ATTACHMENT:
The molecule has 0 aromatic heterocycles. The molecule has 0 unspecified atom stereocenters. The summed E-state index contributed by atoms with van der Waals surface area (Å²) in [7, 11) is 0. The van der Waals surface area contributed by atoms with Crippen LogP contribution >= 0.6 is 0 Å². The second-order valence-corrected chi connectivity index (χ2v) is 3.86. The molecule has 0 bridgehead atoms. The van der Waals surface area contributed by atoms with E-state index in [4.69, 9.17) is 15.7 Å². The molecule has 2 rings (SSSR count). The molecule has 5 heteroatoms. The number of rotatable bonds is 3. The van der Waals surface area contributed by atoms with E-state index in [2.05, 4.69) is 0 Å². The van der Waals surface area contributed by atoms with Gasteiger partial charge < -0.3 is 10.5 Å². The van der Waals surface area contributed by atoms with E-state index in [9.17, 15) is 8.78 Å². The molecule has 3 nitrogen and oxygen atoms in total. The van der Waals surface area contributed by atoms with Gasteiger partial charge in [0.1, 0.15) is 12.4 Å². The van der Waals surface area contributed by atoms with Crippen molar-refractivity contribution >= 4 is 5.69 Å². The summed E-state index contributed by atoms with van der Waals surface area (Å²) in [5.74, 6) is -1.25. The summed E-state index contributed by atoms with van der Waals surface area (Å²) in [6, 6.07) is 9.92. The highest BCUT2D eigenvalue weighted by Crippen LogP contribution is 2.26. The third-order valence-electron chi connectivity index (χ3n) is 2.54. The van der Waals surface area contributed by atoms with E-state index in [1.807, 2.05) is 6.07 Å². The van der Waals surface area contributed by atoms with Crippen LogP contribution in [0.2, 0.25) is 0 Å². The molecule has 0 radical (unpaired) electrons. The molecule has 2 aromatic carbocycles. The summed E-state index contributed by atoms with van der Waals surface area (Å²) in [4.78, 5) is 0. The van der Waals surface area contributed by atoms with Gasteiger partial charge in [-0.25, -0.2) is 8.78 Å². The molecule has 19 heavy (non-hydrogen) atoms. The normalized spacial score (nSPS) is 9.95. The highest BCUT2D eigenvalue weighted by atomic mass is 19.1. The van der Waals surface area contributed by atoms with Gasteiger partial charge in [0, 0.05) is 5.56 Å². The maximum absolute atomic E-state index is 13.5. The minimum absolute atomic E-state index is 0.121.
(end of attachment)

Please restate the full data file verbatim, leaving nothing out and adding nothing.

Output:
The molecule has 0 aromatic heterocycles. The molecule has 0 unspecified atom stereocenters. The summed E-state index contributed by atoms with van der Waals surface area (Å²) in [7, 11) is 0. The van der Waals surface area contributed by atoms with Crippen LogP contribution >= 0.6 is 0 Å². The second-order valence-corrected chi connectivity index (χ2v) is 3.86. The molecule has 0 bridgehead atoms. The van der Waals surface area contributed by atoms with E-state index in [4.69, 9.17) is 15.7 Å². The molecule has 2 rings (SSSR count). The molecule has 5 heteroatoms. The number of rotatable bonds is 3. The van der Waals surface area contributed by atoms with E-state index in [2.05, 4.69) is 0 Å². The van der Waals surface area contributed by atoms with Gasteiger partial charge < -0.3 is 10.5 Å². The van der Waals surface area contributed by atoms with E-state index in [9.17, 15) is 8.78 Å². The molecule has 3 nitrogen and oxygen atoms in total. The van der Waals surface area contributed by atoms with Gasteiger partial charge in [0.1, 0.15) is 12.4 Å². The van der Waals surface area contributed by atoms with Crippen molar-refractivity contribution >= 4 is 5.69 Å². The summed E-state index contributed by atoms with van der Waals surface area (Å²) in [5.74, 6) is -1.25. The summed E-state index contributed by atoms with van der Waals surface area (Å²) in [6, 6.07) is 9.92. The highest BCUT2D eigenvalue weighted by Crippen LogP contribution is 2.26. The third-order valence-electron chi connectivity index (χ3n) is 2.54. The van der Waals surface area contributed by atoms with E-state index in [1.807, 2.05) is 6.07 Å². The van der Waals surface area contributed by atoms with Crippen LogP contribution in [0.2, 0.25) is 0 Å². The molecule has 0 radical (unpaired) electrons. The molecule has 2 aromatic carbocycles. The summed E-state index contributed by atoms with van der Waals surface area (Å²) in [4.78, 5) is 0. The van der Waals surface area contributed by atoms with Gasteiger partial charge in [-0.25, -0.2) is 8.78 Å². The molecule has 19 heavy (non-hydrogen) atoms. The normalized spacial score (nSPS) is 9.95. The highest BCUT2D eigenvalue weighted by atomic mass is 19.1. The van der Waals surface area contributed by atoms with Gasteiger partial charge in [0, 0.05) is 5.56 Å². The maximum absolute atomic E-state index is 13.5. The minimum absolute atomic E-state index is 0.121.